The danger of a story like this lies in how easy it is to give way to spectacle, and let the film be carried by the shallow thrill of franchise lines being shattered. No Way Home doesn’t really dodge this problem — you could also call it Spider-Man: Fan Service Ahoy! — but screenwriters Chris McKenna and Erik Sommers make a valiant effort to give the movie a beating heart by giving Peter a more humanistic goal. When Peter learns that these invading villains were plucked from their universes before fatal battles with their respective Spider-Mans, he’s unwilling to send them back to their deaths. Instead, he tries to find a way to “cure” them of their supervillain transformations, and send them back with second chances at good lives.

Spider-Man, in a black suit with a mystical device on his wrist, stands in a dark woods while Electro appears in the background in Spider-Man: No Way Home. Image: Sony Pictures

It’s a fitting goal for the Marvel Cinematic Universe version of Spider-Man, who’s always been characterized by noble naïveté and a stubborn insistence that he can do a good thing, even when others reasonably tell him he might make things worse. Those three main villains are good foils for his altruism: Each fits a different archetype. Max Dillon/Electro is a simple crook, motivated by greed. Otto Octavius is the brilliant role model brought low by hubris. And Norman Osborn? With split personalities, he’s both a guiding light and the devil. Dafoe, bringing every fiber of his being to the role, becomes a grinning face of evil that dares Peter to think that holding onto his moral compass is a fool’s errand, one that’s worthless against someone who doesn’t care for morals.

No Way Home’s story is also a franchise flex. What better way to assert that the MCU Spider-Man is the definitive version of Spider-Man than to have him not just defeat his predecessors’ greatest foes, but also cure them? (That’s putting aside the thorny question — which No Way Home has zero interest in — of whether evil is a thing that can be cured.)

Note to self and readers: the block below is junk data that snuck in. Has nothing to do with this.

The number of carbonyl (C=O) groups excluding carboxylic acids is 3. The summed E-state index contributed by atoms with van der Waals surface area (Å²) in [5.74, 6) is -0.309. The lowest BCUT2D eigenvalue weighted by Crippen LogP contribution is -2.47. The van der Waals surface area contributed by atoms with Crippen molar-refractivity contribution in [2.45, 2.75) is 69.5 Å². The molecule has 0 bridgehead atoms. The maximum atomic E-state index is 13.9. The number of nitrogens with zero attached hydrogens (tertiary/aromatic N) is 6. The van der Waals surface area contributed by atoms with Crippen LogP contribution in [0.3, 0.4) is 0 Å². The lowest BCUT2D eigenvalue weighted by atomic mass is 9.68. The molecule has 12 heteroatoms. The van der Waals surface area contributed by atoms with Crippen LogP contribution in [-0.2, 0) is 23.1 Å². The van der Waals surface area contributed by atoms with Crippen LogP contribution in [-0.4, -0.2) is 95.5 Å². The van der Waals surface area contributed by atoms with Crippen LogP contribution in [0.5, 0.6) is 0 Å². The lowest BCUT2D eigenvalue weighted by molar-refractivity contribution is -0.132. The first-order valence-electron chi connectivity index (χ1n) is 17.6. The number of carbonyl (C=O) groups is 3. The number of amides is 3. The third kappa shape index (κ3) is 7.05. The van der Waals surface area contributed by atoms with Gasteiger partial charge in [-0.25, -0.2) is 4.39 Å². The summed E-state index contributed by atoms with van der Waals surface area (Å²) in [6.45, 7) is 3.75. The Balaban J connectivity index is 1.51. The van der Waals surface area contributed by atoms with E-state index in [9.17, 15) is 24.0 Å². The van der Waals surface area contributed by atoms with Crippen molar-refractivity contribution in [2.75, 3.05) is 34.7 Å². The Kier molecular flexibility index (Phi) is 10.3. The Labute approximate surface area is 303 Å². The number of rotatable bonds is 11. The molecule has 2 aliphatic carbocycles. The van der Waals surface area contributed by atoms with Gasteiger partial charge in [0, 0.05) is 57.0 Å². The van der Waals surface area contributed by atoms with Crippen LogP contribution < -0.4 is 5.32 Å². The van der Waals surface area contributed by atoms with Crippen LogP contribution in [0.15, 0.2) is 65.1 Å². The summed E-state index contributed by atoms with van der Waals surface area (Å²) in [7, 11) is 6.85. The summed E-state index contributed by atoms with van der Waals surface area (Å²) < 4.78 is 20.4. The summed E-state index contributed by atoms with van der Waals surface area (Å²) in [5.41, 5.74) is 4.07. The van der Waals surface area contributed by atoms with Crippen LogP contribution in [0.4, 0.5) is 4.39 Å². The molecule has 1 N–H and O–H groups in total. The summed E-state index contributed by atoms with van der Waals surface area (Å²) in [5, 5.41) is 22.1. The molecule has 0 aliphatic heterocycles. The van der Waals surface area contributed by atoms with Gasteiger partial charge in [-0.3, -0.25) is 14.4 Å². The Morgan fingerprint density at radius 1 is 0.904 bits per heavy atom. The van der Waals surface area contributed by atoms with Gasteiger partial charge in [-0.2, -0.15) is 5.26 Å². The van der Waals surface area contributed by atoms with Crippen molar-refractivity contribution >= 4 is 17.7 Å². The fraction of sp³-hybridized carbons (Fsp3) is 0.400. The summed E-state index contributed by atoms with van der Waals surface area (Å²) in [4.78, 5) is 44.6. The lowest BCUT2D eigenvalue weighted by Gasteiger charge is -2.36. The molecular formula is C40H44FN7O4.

No Way Home has a few visual surprises up its sleeve to go with the narrative ones. The usual effects-driven spectacle we’ve come to expect from the MCU rises to the epic occasion; a brawl between Strange and Spidey in the kaleidoscopic Mirror Dimension from Doctor Strange is dazzling. At other times, as with the early confrontation between Octavius and Spider-Man in the middle of a traffic jam, the action is merely serviceable. Some of the fights are surprisingly physical and brutal, however, balancing the weightlessness of computer-generated effects with a couple of slugfests that feel very real, as Peter, unmasked, brawls through a tight hallway, or throws himself into a confrontation that’s pretty much just a fistfight at dawn.

Peter Parker, Ned Leeds, and MJ gather around a laptop in Spider-Man: No Way Home. Photo: Matt Kennedy/Sony Pictures

The more violent edge to No Way Home’s action comes part and parcel with the film’s darker tone, which puts Peter through the wringer emotionally as well as physically. Tom Holland throws his heart into it, anchored by a smaller supporting cast than usual — effectively just his best friend Ned Leeds (Jacob Batalon), girlfriend MJ, and Aunt May. The Peter Parker of the Homecoming trilogy has fallen often and hard, but he’s always done so with an Avengers-adjacent net to catch him. In No Way Home, that net is taken away from him, and he finally gets the opportunity to try and stand on his own without the gee-whiz-Mr. Stark enthusiasm that got him here.

Yet none of No Way Home’s brightest spots can fully free the MCU’s take on Spider-Man from its deepest flaws: It’s still a film that’s beholden to other films. Director Jon Watts gave his Spider-Man trilogy a subtle yet vital distinction, setting them in a slightly brighter and lighter world than other MCU films, and leaving room for Peter’s Midtown High classmates and teachers to steal multiple scenes. This, however, was offset by Tony Stark’s presence continually pulling Peter away from that grounded world, first as a distant surrogate father in Homecoming, and then as a legacy to live up to in Far From Home. Stark is thankfully not part of No Way Home’s equation, and Stephen Strange isn’t meant to take his place. But in pitting the MCU Peter Parker against the villains of Peter Parkers past, No Way Home continues the trilogy’s bothersome trend of the filmmakers leaning on other movies to provide them with stakes and shortcuts to character growth. It’s a trilogy of films trading on stolen valor.

Ultimately, this is the tragedy of the Tom Holland era of Spider-Man. His Peter Parker is so close to perfect, it hurts. He’s young, earnest, and the absolute sweetest screw-up imaginable, one who always, always wants to do the right thing, even though he rarely knows what that might be. And yet he is forever lost in this machine bigger than him, one that constantly threatens to swallow him whole. In Spider-Man: No Way Home, they call that threat “the multiverse.” But in our universe, he’s just a victim of how movies are made now.

Spider-Man: No Way Home premieres in theaters on Friday, Dec. 17.